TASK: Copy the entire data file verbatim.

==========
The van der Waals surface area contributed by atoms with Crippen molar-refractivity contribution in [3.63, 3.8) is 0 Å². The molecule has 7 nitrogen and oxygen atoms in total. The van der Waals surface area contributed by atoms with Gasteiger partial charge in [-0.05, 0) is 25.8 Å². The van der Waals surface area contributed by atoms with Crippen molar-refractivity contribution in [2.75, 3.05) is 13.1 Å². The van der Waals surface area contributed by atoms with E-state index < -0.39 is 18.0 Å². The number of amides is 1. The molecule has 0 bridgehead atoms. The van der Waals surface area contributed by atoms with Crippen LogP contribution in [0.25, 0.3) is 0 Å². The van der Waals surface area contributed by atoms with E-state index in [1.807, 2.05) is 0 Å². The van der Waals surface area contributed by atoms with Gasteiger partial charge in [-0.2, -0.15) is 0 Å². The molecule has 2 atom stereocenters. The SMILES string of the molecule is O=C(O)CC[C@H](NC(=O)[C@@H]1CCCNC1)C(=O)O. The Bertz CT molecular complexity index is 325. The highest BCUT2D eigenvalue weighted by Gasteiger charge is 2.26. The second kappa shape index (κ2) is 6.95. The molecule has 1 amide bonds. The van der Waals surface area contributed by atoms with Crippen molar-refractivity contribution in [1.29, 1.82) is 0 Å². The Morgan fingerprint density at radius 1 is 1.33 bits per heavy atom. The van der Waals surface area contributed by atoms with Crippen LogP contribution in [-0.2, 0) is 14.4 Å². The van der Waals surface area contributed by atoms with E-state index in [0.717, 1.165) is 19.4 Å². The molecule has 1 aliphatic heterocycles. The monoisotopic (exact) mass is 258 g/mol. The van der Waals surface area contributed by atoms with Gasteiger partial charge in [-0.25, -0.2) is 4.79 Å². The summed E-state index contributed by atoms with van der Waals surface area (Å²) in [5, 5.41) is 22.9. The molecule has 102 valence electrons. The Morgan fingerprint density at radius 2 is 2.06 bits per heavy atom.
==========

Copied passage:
The van der Waals surface area contributed by atoms with Crippen molar-refractivity contribution in [3.63, 3.8) is 0 Å². The molecule has 7 nitrogen and oxygen atoms in total. The van der Waals surface area contributed by atoms with Gasteiger partial charge in [-0.05, 0) is 25.8 Å². The van der Waals surface area contributed by atoms with Crippen molar-refractivity contribution in [2.75, 3.05) is 13.1 Å². The van der Waals surface area contributed by atoms with E-state index < -0.39 is 18.0 Å². The number of amides is 1. The molecule has 0 bridgehead atoms. The van der Waals surface area contributed by atoms with Crippen LogP contribution in [0.25, 0.3) is 0 Å². The van der Waals surface area contributed by atoms with E-state index in [1.807, 2.05) is 0 Å². The van der Waals surface area contributed by atoms with Gasteiger partial charge in [-0.2, -0.15) is 0 Å². The molecule has 2 atom stereocenters. The SMILES string of the molecule is O=C(O)CC[C@H](NC(=O)[C@@H]1CCCNC1)C(=O)O. The Bertz CT molecular complexity index is 325. The highest BCUT2D eigenvalue weighted by Gasteiger charge is 2.26. The second kappa shape index (κ2) is 6.95. The molecule has 1 amide bonds. The van der Waals surface area contributed by atoms with Crippen molar-refractivity contribution in [1.29, 1.82) is 0 Å². The Morgan fingerprint density at radius 1 is 1.33 bits per heavy atom. The van der Waals surface area contributed by atoms with Crippen LogP contribution in [-0.2, 0) is 14.4 Å². The van der Waals surface area contributed by atoms with E-state index in [0.717, 1.165) is 19.4 Å². The molecule has 1 aliphatic heterocycles. The monoisotopic (exact) mass is 258 g/mol. The van der Waals surface area contributed by atoms with Gasteiger partial charge in [-0.25, -0.2) is 4.79 Å². The summed E-state index contributed by atoms with van der Waals surface area (Å²) in [5, 5.41) is 22.9. The molecule has 102 valence electrons. The Morgan fingerprint density at radius 2 is 2.06 bits per heavy atom.